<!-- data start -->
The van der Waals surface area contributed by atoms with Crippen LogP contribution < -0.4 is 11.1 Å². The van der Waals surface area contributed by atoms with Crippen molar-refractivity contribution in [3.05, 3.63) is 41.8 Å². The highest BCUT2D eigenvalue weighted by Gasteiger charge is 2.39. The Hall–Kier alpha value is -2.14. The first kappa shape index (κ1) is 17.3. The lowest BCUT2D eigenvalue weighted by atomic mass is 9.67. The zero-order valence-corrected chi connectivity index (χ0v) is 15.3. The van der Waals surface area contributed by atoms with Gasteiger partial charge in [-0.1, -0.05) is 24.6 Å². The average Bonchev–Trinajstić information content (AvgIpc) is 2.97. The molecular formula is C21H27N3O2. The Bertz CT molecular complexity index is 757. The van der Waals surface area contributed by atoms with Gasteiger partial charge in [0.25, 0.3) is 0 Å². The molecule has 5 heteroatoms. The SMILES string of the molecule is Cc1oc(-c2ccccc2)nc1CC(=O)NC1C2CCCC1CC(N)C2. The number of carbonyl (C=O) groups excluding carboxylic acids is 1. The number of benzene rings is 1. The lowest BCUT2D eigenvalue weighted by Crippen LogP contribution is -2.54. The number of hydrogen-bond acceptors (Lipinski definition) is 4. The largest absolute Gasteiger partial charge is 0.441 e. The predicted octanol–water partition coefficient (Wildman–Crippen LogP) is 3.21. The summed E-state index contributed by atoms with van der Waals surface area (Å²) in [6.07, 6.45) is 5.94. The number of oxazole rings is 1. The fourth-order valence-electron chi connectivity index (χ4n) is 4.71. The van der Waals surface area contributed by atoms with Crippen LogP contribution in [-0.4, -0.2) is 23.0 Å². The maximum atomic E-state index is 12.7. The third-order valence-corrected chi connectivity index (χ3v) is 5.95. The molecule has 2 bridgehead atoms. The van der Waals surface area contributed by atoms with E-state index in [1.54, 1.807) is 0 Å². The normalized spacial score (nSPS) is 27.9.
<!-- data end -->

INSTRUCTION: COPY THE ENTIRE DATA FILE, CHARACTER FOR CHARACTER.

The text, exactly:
The van der Waals surface area contributed by atoms with Crippen LogP contribution < -0.4 is 11.1 Å². The van der Waals surface area contributed by atoms with Crippen molar-refractivity contribution in [3.05, 3.63) is 41.8 Å². The highest BCUT2D eigenvalue weighted by Gasteiger charge is 2.39. The Hall–Kier alpha value is -2.14. The first kappa shape index (κ1) is 17.3. The lowest BCUT2D eigenvalue weighted by atomic mass is 9.67. The zero-order valence-corrected chi connectivity index (χ0v) is 15.3. The van der Waals surface area contributed by atoms with Gasteiger partial charge in [-0.1, -0.05) is 24.6 Å². The average Bonchev–Trinajstić information content (AvgIpc) is 2.97. The molecular formula is C21H27N3O2. The Bertz CT molecular complexity index is 757. The van der Waals surface area contributed by atoms with Gasteiger partial charge in [0.25, 0.3) is 0 Å². The molecule has 5 heteroatoms. The SMILES string of the molecule is Cc1oc(-c2ccccc2)nc1CC(=O)NC1C2CCCC1CC(N)C2. The number of carbonyl (C=O) groups excluding carboxylic acids is 1. The number of benzene rings is 1. The lowest BCUT2D eigenvalue weighted by Crippen LogP contribution is -2.54. The number of hydrogen-bond acceptors (Lipinski definition) is 4. The largest absolute Gasteiger partial charge is 0.441 e. The predicted octanol–water partition coefficient (Wildman–Crippen LogP) is 3.21. The summed E-state index contributed by atoms with van der Waals surface area (Å²) in [6.07, 6.45) is 5.94. The number of oxazole rings is 1. The fourth-order valence-electron chi connectivity index (χ4n) is 4.71. The van der Waals surface area contributed by atoms with Crippen LogP contribution in [-0.4, -0.2) is 23.0 Å². The maximum atomic E-state index is 12.7. The third-order valence-corrected chi connectivity index (χ3v) is 5.95. The molecule has 2 bridgehead atoms. The van der Waals surface area contributed by atoms with E-state index in [1.54, 1.807) is 0 Å². The normalized spacial score (nSPS) is 27.9.